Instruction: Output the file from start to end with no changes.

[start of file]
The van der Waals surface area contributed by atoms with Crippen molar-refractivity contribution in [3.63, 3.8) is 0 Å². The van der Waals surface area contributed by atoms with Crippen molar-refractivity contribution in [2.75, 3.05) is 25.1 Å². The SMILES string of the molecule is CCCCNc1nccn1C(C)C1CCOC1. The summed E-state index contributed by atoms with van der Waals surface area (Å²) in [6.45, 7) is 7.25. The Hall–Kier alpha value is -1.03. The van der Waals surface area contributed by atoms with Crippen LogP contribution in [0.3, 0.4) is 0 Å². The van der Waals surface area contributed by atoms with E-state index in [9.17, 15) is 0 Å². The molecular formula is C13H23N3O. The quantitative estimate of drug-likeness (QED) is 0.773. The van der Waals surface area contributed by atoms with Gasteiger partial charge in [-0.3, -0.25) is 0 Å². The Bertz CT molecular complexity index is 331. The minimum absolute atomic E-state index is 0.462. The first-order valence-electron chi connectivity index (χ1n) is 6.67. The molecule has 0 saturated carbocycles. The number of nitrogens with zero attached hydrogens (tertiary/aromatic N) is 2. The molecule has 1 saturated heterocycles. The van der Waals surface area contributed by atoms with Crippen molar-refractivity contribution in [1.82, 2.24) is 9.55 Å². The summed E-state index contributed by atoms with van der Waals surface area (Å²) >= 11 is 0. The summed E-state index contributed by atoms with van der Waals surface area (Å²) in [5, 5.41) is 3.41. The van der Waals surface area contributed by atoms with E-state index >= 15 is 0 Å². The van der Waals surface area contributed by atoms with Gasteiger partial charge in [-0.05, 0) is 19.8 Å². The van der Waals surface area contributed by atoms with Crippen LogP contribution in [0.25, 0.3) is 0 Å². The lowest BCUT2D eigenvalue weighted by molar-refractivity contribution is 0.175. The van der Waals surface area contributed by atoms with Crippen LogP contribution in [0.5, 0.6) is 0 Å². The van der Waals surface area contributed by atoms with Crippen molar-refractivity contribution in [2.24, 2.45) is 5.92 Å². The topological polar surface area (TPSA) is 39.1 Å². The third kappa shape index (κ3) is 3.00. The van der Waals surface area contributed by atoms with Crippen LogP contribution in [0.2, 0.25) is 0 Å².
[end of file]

The van der Waals surface area contributed by atoms with Crippen molar-refractivity contribution in [3.63, 3.8) is 0 Å². The van der Waals surface area contributed by atoms with Crippen molar-refractivity contribution in [2.75, 3.05) is 25.1 Å². The SMILES string of the molecule is CCCCNc1nccn1C(C)C1CCOC1. The summed E-state index contributed by atoms with van der Waals surface area (Å²) in [6.45, 7) is 7.25. The Hall–Kier alpha value is -1.03. The van der Waals surface area contributed by atoms with Crippen LogP contribution in [0.3, 0.4) is 0 Å². The van der Waals surface area contributed by atoms with E-state index in [9.17, 15) is 0 Å². The molecular formula is C13H23N3O. The quantitative estimate of drug-likeness (QED) is 0.773. The van der Waals surface area contributed by atoms with Gasteiger partial charge in [-0.3, -0.25) is 0 Å². The Bertz CT molecular complexity index is 331. The minimum absolute atomic E-state index is 0.462. The first-order valence-electron chi connectivity index (χ1n) is 6.67. The molecule has 0 saturated carbocycles. The number of nitrogens with zero attached hydrogens (tertiary/aromatic N) is 2. The molecule has 1 saturated heterocycles. The van der Waals surface area contributed by atoms with Crippen molar-refractivity contribution in [1.82, 2.24) is 9.55 Å². The summed E-state index contributed by atoms with van der Waals surface area (Å²) >= 11 is 0. The summed E-state index contributed by atoms with van der Waals surface area (Å²) in [5, 5.41) is 3.41. The van der Waals surface area contributed by atoms with E-state index >= 15 is 0 Å². The van der Waals surface area contributed by atoms with Gasteiger partial charge in [-0.05, 0) is 19.8 Å². The van der Waals surface area contributed by atoms with Crippen LogP contribution in [0.25, 0.3) is 0 Å². The lowest BCUT2D eigenvalue weighted by molar-refractivity contribution is 0.175. The van der Waals surface area contributed by atoms with Crippen LogP contribution in [0.5, 0.6) is 0 Å². The van der Waals surface area contributed by atoms with Crippen molar-refractivity contribution in [2.24, 2.45) is 5.92 Å². The topological polar surface area (TPSA) is 39.1 Å². The third kappa shape index (κ3) is 3.00. The van der Waals surface area contributed by atoms with Crippen LogP contribution in [0.2, 0.25) is 0 Å².